By the end of the first step, we have assigned the logic functionality of the application to the available hardware resources placed on each layer of the 3D FPGA. In order to evaluate the derived result, we quantify the efficiency of the partitioning, in terms of numerous design parameters. More specifically, the resulted decision about the derived partitioning is based on the interlayer connectivity demand (i.e., number of required TSVs), the estimation about power/delay, as well as the power distribution among layers. Based on the design goals for the derived 3D-reconfigurable architecture, the output of the first step is either accepted or not. Whether an acceptable solution is derived, we proceed to the second step of our methodology. On the other hand (when the partition does not meet the design constraints), the application is fed back to the first step. Employing the 3DPart tool performs this step.

The second step of the proposed methodology deals with the selection and distribution of 3D SBs. As we design FPGAs, it is well worth to distribute them uniformly over the layer’s area. Even though, more advanced distributions might be found in relevant approaches [5], they lead to increase design cost due to the higher complexity. Consequently, for our study, we select to distribute the available number of 3D SBs, uniformly over the layer’s area.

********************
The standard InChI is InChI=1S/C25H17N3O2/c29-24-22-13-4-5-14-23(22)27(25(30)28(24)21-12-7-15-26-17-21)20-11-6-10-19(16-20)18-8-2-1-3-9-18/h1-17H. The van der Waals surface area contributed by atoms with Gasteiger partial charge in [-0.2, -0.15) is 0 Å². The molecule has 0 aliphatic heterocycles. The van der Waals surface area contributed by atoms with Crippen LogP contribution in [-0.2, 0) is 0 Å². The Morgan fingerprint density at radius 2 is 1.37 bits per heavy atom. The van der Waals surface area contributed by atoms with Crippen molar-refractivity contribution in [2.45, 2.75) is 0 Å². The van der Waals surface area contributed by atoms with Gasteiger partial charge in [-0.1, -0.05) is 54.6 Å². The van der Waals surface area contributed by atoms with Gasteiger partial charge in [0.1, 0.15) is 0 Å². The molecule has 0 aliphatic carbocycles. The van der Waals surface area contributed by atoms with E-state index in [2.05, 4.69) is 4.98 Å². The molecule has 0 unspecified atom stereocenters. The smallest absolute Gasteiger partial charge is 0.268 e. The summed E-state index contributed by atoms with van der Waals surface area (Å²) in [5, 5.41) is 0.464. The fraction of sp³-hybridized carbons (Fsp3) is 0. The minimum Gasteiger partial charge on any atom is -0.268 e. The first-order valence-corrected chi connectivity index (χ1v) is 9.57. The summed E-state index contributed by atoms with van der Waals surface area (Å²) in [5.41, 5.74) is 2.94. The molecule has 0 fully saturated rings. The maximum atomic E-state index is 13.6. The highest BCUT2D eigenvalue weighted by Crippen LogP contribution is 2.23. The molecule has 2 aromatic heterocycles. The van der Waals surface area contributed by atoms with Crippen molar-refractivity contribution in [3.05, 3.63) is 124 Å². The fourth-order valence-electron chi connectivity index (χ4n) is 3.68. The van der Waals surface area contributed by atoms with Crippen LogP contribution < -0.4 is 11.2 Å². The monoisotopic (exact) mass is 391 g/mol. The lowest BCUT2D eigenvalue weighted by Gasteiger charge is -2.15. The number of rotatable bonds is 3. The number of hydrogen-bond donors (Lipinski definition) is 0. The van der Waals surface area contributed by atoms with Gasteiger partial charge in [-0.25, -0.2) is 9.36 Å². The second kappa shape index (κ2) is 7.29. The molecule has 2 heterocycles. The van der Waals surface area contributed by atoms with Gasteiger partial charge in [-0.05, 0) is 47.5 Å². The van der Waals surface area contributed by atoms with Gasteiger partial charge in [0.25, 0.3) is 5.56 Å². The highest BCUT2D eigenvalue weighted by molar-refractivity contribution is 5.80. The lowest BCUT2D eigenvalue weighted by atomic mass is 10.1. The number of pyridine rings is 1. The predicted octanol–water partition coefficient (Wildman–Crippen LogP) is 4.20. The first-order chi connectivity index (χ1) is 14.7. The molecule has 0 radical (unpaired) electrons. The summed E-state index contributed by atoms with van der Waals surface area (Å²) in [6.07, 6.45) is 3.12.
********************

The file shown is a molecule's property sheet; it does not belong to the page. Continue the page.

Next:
The third step of the proposed methodology deals with the application’s placement and routing (P&R) on a 3D-reconfigurable architecture, while it is software supported by the 3DPRO tool. During this step, the logic functions of each layer are assigned to hardware blocks placed on specific spatial locations , while the appropriate interconnections among them are formed by the routing resources. Different cost functions might be employed during the P&R steps. More specifically, based on the application constraints, it is possible to use either a connectivity-aware or a power-aware approach. In the first case, the logic functions are placed and routed by having as goal to achieve as high as possible operation frequencies, while in the latter approach alternative design parameters (such as power dissipation) are the primary design goals.